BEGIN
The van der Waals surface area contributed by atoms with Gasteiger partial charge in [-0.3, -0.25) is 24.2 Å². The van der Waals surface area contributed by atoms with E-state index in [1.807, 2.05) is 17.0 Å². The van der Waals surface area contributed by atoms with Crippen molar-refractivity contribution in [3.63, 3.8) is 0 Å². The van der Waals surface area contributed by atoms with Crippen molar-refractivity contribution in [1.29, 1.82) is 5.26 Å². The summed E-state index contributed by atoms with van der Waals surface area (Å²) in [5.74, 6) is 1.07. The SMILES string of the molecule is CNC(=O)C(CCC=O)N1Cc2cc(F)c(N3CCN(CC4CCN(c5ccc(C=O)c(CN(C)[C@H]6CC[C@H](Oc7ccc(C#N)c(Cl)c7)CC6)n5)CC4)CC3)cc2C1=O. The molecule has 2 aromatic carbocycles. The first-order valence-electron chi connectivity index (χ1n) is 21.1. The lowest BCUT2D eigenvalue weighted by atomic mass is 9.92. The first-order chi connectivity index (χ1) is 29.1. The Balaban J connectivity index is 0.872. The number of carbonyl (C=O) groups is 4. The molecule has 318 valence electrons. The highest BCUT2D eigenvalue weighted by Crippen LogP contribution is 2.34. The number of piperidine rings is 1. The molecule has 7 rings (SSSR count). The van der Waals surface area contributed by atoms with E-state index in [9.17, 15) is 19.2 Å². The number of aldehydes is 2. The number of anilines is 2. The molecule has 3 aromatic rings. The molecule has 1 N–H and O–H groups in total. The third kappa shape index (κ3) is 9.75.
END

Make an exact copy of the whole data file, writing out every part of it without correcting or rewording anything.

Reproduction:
The van der Waals surface area contributed by atoms with Gasteiger partial charge in [-0.3, -0.25) is 24.2 Å². The van der Waals surface area contributed by atoms with E-state index in [1.807, 2.05) is 17.0 Å². The van der Waals surface area contributed by atoms with Crippen molar-refractivity contribution in [3.63, 3.8) is 0 Å². The van der Waals surface area contributed by atoms with Crippen molar-refractivity contribution in [1.29, 1.82) is 5.26 Å². The summed E-state index contributed by atoms with van der Waals surface area (Å²) in [5.74, 6) is 1.07. The SMILES string of the molecule is CNC(=O)C(CCC=O)N1Cc2cc(F)c(N3CCN(CC4CCN(c5ccc(C=O)c(CN(C)[C@H]6CC[C@H](Oc7ccc(C#N)c(Cl)c7)CC6)n5)CC4)CC3)cc2C1=O. The molecule has 2 aromatic carbocycles. The first-order valence-electron chi connectivity index (χ1n) is 21.1. The lowest BCUT2D eigenvalue weighted by atomic mass is 9.92. The first-order chi connectivity index (χ1) is 29.1. The Balaban J connectivity index is 0.872. The number of carbonyl (C=O) groups is 4. The molecule has 318 valence electrons. The highest BCUT2D eigenvalue weighted by Crippen LogP contribution is 2.34. The number of piperidine rings is 1. The molecule has 7 rings (SSSR count). The van der Waals surface area contributed by atoms with E-state index in [9.17, 15) is 19.2 Å². The number of aldehydes is 2. The number of anilines is 2. The molecule has 3 aromatic rings. The molecule has 1 N–H and O–H groups in total. The third kappa shape index (κ3) is 9.75.